Why Are So Many College and High School Kids Abusing Adderall
During the past 15 years, there has been a remarkable transformation in the drug trade. It used to be dominated by the illegal drug cartels. Now it it is dominated by the legal drug companies.
The most dangerous legal drugs are the prescription opioids, now responsible for twice as many deaths as street drugs and also for a secondary epidemic of heroin addiction.
The next most dangerous legal drugs are Xanax and other short acting benzodiazepines that potentiate overdoses, cause severe addiction, raise the risk of falls, and worsen cognitive problems.
ADHD meds are the most dangerous legal drugs among young people in college and high school.
I have invited Dr Gretchen LeFever Watson, a clinical psychologist and public health researcher, to describe this growing problem. firstname.lastname@example.org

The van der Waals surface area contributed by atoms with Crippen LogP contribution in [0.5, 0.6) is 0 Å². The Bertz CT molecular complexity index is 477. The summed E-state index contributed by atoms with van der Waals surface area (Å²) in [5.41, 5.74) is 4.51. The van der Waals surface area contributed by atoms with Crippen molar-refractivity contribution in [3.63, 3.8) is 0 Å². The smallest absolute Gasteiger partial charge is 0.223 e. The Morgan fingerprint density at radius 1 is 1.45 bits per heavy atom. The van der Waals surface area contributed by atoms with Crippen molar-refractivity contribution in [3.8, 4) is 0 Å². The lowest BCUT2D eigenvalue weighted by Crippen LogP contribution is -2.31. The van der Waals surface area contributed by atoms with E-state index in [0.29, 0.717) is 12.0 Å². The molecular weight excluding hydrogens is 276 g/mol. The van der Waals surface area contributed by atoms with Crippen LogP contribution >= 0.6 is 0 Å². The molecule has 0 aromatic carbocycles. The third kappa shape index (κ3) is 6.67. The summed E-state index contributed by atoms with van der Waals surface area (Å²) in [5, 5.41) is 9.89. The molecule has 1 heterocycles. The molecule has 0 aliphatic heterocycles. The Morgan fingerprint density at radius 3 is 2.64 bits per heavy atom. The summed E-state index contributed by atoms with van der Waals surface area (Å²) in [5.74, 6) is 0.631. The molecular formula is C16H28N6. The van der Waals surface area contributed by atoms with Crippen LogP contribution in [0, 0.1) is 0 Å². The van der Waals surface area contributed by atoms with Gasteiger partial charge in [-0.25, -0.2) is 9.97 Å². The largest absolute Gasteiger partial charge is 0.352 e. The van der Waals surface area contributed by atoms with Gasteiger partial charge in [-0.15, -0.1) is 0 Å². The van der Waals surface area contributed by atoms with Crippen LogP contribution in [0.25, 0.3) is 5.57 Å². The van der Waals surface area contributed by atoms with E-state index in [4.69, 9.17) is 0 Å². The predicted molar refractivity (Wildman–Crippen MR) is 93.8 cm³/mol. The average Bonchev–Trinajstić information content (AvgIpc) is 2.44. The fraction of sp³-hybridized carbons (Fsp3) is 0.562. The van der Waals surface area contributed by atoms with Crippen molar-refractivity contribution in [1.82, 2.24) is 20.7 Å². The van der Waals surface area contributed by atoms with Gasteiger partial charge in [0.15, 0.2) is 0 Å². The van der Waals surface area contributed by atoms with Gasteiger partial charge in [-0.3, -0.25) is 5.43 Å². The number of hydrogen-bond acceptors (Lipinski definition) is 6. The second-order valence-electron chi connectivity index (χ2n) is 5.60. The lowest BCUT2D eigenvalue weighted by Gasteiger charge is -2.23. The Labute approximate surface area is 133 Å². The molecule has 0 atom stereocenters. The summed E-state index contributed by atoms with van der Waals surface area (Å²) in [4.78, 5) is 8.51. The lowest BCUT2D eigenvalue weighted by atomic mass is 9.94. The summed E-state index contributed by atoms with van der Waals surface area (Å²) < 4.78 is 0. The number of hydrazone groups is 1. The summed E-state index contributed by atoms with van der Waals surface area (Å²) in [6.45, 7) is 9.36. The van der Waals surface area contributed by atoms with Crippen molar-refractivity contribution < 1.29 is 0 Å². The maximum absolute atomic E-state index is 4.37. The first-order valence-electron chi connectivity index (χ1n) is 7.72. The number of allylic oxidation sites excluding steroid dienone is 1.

Dr Watson writes:
College students are using and abusing Adderall — the drug commonly used to treat attention-deficit/hyperactivity disorder (ADHD) — in record numbers. Adderall may not yet be in the water supply, but it’s part of the fabric of life on modern American college campuses.
Adderall and other stimulant drugs used to treat ADHD are now so prevalent on college campuses that students misperceive them as relative benign substances. They are selling, swapping, sharing, and stealing Adderall for a host of nonmedical reasons, including “pulling all-nighters,” weight loss, and partying. As a result, the number of emergency room visits and deaths associated with non-medical use of ADHD medications recently doubled.
Since the 1970s, the number of children diagnosed and medicated for ADHD has been on the rise. At last count, 14 percent of American children are diagnosed with ADHD before the end of childhood. Children diagnosed during the childhood years have been growing up and showing up on college campuses with Adderall in hand.
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